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Gamification is becoming an increasingly popular tool for
companies that want to see happier and more productive employees
One of the bottleneck issues for HR and operational
leadership comes down to employee engagement, and more
specifically, how to keep employees from leaving. Low
employee engagement translates into lower productivity,
which consequently results in high turnover.
Other aspects that affect employee engagement are a general
lack of knowledge of the entire corporate infrastructure,
such as new products or services, or on a more micro level,
how to align daily tasks with the goals of the company.
"The issue isn't necessarily about getting more tasks through
to employees or better micro-management of employee time --
also workforce design can always help. The issue is that in
order to authentically engage employees they need to truly
believe that engagement is there for them, that's there
something in it for the employee," said Gal Rimon, founder
and CEO of enterprise gamification developer, Gameffective.
Gamification is gaining momentum among companies.
According to Gartner, 40 percent of
the top 1,000 companies will use gamification in 2017.
"With this kind of momentum, I cannot help but wonder whether
my future business cards, in addition to name, title, and
contact information, will show a few merit badges and my
high score on the corporate leaderboard," said Holger
New Ways of Working Ambassador and SVP of Business Solutions.
Research from Gallup shows that highly a engaged workforce
outperformed their peers by 147% in earnings per share and
enjoyed 25-65% less turnover and 37% less absenteeism.
Greg Salvato, CEO of
Touchpoint One, quoting a recent article
by Josh Bersin, new studies at
Deloitte show that
"while 90 percent of executives understand the importance
of employee engagement, fewer than 50 percent understand
how to effectively address this issue."
"One approach that is demonstrating measurable effectiveness
in driving employee engagement to greater levels while
simultaneously helping organizations meet the unique demands
of a modern workforce is gamification. For those still
unsure about how to confront the serious implications of a
disengaged workforce -- which Gallup suggests costs the U.S.
between $450 billion to $550 billion per year -- deliberation
over the potential of gamification is long past," said Salvato.
Gamification, while a sexy topic for years now, is seeing
new trends emerge. Gal Rimon divides these trends into three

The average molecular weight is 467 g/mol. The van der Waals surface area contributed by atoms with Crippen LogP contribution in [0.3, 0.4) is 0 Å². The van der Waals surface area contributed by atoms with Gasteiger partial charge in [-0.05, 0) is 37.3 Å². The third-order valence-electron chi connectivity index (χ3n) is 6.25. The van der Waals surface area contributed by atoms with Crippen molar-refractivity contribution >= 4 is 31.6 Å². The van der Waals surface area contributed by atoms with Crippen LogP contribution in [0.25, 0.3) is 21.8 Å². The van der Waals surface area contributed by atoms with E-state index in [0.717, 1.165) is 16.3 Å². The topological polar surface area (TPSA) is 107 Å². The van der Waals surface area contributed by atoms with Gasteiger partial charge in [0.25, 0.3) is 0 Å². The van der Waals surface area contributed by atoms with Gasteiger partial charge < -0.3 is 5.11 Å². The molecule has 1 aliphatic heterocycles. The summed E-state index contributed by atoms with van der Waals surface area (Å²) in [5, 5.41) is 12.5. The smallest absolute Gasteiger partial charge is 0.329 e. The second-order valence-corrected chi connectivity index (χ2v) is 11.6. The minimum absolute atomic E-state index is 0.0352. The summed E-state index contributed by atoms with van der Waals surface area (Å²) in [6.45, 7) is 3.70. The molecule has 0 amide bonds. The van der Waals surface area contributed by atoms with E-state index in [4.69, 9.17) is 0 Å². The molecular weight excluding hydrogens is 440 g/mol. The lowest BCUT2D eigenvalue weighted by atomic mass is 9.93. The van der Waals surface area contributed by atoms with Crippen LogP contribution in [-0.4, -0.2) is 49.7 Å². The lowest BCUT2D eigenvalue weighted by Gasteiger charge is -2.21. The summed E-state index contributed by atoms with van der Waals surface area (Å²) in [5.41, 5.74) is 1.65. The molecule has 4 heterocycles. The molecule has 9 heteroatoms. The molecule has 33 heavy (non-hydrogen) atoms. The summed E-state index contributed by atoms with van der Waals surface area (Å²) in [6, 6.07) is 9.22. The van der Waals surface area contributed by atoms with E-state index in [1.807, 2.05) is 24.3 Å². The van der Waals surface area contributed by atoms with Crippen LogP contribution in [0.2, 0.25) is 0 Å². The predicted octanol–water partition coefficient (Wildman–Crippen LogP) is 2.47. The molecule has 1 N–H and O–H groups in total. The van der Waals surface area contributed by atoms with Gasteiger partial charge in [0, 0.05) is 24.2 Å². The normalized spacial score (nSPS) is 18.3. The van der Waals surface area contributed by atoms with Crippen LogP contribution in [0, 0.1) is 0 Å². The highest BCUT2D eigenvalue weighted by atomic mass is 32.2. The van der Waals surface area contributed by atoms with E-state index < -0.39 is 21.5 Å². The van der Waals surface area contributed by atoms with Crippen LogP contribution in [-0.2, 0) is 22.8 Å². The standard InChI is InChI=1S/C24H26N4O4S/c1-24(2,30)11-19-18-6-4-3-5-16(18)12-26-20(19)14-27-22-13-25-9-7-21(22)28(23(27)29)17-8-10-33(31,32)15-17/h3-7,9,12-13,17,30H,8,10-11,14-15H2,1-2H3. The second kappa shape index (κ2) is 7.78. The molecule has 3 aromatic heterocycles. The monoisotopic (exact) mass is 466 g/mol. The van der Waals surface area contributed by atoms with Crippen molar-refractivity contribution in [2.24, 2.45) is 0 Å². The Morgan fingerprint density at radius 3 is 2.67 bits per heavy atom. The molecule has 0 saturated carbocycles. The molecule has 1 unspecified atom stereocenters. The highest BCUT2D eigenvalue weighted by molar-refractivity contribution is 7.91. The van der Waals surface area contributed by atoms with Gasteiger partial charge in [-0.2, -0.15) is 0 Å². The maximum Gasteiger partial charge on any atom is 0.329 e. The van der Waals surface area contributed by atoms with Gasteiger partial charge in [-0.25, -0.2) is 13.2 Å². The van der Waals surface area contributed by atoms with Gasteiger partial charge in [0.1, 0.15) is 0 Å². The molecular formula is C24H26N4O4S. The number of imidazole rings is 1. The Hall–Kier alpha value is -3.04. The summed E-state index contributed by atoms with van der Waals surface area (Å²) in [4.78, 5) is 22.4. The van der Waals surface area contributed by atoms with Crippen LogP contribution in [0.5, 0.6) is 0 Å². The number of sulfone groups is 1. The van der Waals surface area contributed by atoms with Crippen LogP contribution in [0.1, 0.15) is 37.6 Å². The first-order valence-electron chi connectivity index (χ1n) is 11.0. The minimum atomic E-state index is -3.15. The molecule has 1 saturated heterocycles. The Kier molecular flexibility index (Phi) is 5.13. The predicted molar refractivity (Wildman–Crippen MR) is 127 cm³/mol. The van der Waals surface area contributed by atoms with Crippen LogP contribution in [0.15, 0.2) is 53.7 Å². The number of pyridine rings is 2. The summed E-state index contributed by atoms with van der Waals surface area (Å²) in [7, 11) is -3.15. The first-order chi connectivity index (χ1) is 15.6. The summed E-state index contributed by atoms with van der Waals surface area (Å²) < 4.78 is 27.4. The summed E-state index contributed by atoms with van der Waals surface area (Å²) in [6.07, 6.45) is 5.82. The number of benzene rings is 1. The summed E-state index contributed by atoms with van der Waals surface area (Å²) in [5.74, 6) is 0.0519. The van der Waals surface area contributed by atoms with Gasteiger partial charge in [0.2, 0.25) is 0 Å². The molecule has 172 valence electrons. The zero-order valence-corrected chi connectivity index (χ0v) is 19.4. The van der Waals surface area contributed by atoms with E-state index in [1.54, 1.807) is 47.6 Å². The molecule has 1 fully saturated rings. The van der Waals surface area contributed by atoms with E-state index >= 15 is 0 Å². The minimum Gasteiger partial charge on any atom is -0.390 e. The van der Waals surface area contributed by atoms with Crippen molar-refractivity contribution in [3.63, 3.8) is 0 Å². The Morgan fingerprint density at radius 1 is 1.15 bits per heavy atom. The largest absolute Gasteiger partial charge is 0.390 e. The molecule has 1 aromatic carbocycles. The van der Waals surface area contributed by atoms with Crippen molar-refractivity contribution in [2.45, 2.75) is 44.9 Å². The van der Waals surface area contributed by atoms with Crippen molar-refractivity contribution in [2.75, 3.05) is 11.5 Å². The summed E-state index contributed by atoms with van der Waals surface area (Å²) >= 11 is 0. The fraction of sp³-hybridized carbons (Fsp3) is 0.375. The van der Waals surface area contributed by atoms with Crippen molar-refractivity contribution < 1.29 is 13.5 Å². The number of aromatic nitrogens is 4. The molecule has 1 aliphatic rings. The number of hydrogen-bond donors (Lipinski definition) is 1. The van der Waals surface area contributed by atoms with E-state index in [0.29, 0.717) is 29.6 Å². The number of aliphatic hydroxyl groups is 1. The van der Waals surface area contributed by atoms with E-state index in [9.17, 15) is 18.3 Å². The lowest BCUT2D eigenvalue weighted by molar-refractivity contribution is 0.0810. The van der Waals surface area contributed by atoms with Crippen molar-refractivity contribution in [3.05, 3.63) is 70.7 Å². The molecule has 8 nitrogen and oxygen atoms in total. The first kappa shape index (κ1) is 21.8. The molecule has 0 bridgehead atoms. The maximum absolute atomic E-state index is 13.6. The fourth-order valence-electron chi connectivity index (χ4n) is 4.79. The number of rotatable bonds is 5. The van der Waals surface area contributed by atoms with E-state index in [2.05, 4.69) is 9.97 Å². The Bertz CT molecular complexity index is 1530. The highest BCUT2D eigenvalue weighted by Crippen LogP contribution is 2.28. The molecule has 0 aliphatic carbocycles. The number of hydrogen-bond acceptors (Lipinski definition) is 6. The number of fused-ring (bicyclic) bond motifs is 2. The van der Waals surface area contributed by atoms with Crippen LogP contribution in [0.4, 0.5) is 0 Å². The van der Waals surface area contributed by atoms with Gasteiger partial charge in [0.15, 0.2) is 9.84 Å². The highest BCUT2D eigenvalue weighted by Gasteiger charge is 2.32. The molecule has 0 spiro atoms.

Goal setting -- inspired by new management practices such as
OKRs, gamification is now beginning to be used to add goal
setting for employees, based on each employee's past
achievements and proposed trajectory. Gone are the days of
a winner take all competition between employees -- with 10%
feeling great about themselves and 90% under-performing.
E-learning integration -- communication of corporate
information to employees, training on the job and that is
customized to actual performance is becoming crucial. It
doesn't make sense to launch a product or an initiative if
employees don't offer it. This is where gamification ties in
-- besides the performance gamification that presents KPIs
to each employee, employees are offered learning sequences
that tie into these goals.
Real time feedback -- showing employees how they are doing
in real time is the fairest feedback there is, since it lets
them correct their course and shows them where to do that.
That's why gamification is very much like a Fitbit for work
-- and fitness trackers are proven to drive better health
One of the crucial aspects to keep in mind is to manage
expectations. Games aren't some godsend solution to transform
a poisonous workplace into a flourishing one.
"The challenge is making sure games aren't treated as a
blanket solution, instead helping people understand the
unique benefits and applications of particular mechanics."
said Ben Courtney, Lead Game Designer at
The unique benefits of gamification can be many. Companies
might want to kick-off the journey of a new employee by
gamifying even the most mundane of tasks.
"During onboarding, why not use an app to teach employees
where the nearest restroom and exits are? Conducting a
leadership training session? Why not use an innovation game
to brainstorm possibilities and to experiment in a controlled
environment?," asked Marta Moakley, a legal editor with
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